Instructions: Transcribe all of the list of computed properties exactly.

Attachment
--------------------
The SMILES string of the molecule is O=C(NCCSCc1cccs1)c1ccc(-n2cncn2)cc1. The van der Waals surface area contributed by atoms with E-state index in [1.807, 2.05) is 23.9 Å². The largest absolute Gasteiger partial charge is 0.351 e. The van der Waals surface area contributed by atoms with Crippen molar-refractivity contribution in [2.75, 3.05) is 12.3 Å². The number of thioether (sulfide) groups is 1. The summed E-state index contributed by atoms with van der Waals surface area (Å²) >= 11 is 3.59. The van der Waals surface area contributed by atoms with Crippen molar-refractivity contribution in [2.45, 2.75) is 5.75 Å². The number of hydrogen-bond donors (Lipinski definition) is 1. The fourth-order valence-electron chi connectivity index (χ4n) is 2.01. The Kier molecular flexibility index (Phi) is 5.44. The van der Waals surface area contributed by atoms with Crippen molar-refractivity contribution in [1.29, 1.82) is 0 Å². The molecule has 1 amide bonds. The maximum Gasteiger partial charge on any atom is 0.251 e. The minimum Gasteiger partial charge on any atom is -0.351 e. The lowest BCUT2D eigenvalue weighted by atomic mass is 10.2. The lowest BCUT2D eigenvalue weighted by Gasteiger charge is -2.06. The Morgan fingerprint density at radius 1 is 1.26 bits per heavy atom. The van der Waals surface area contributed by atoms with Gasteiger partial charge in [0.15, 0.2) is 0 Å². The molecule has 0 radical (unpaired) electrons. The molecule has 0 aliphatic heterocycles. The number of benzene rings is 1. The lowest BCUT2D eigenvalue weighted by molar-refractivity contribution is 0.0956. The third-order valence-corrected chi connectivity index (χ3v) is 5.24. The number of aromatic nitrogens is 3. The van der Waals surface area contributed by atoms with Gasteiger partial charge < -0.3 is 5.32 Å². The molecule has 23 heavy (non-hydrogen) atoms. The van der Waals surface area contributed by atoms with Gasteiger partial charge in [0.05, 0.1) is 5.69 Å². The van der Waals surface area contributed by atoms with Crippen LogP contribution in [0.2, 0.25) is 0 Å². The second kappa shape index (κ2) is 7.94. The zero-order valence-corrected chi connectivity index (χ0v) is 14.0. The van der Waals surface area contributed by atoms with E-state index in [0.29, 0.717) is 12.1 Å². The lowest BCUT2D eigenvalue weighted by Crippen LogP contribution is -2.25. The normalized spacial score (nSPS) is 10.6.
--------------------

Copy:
The SMILES string of the molecule is O=C(NCCSCc1cccs1)c1ccc(-n2cncn2)cc1. The van der Waals surface area contributed by atoms with E-state index in [1.807, 2.05) is 23.9 Å². The largest absolute Gasteiger partial charge is 0.351 e. The van der Waals surface area contributed by atoms with Crippen molar-refractivity contribution in [2.75, 3.05) is 12.3 Å². The number of thioether (sulfide) groups is 1. The summed E-state index contributed by atoms with van der Waals surface area (Å²) >= 11 is 3.59. The van der Waals surface area contributed by atoms with Crippen molar-refractivity contribution in [2.45, 2.75) is 5.75 Å². The number of hydrogen-bond donors (Lipinski definition) is 1. The fourth-order valence-electron chi connectivity index (χ4n) is 2.01. The Kier molecular flexibility index (Phi) is 5.44. The van der Waals surface area contributed by atoms with Crippen molar-refractivity contribution in [1.29, 1.82) is 0 Å². The molecule has 1 amide bonds. The maximum Gasteiger partial charge on any atom is 0.251 e. The minimum Gasteiger partial charge on any atom is -0.351 e. The lowest BCUT2D eigenvalue weighted by atomic mass is 10.2. The lowest BCUT2D eigenvalue weighted by Gasteiger charge is -2.06. The Morgan fingerprint density at radius 1 is 1.26 bits per heavy atom. The van der Waals surface area contributed by atoms with Gasteiger partial charge in [0.15, 0.2) is 0 Å². The molecule has 0 radical (unpaired) electrons. The molecule has 0 aliphatic heterocycles. The number of benzene rings is 1. The lowest BCUT2D eigenvalue weighted by molar-refractivity contribution is 0.0956. The third-order valence-corrected chi connectivity index (χ3v) is 5.24. The number of aromatic nitrogens is 3. The van der Waals surface area contributed by atoms with Gasteiger partial charge < -0.3 is 5.32 Å². The molecule has 23 heavy (non-hydrogen) atoms. The van der Waals surface area contributed by atoms with Gasteiger partial charge in [0.05, 0.1) is 5.69 Å². The van der Waals surface area contributed by atoms with Crippen LogP contribution in [0.2, 0.25) is 0 Å². The second kappa shape index (κ2) is 7.94. The zero-order valence-corrected chi connectivity index (χ0v) is 14.0. The van der Waals surface area contributed by atoms with E-state index in [0.29, 0.717) is 12.1 Å². The lowest BCUT2D eigenvalue weighted by Crippen LogP contribution is -2.25. The normalized spacial score (nSPS) is 10.6.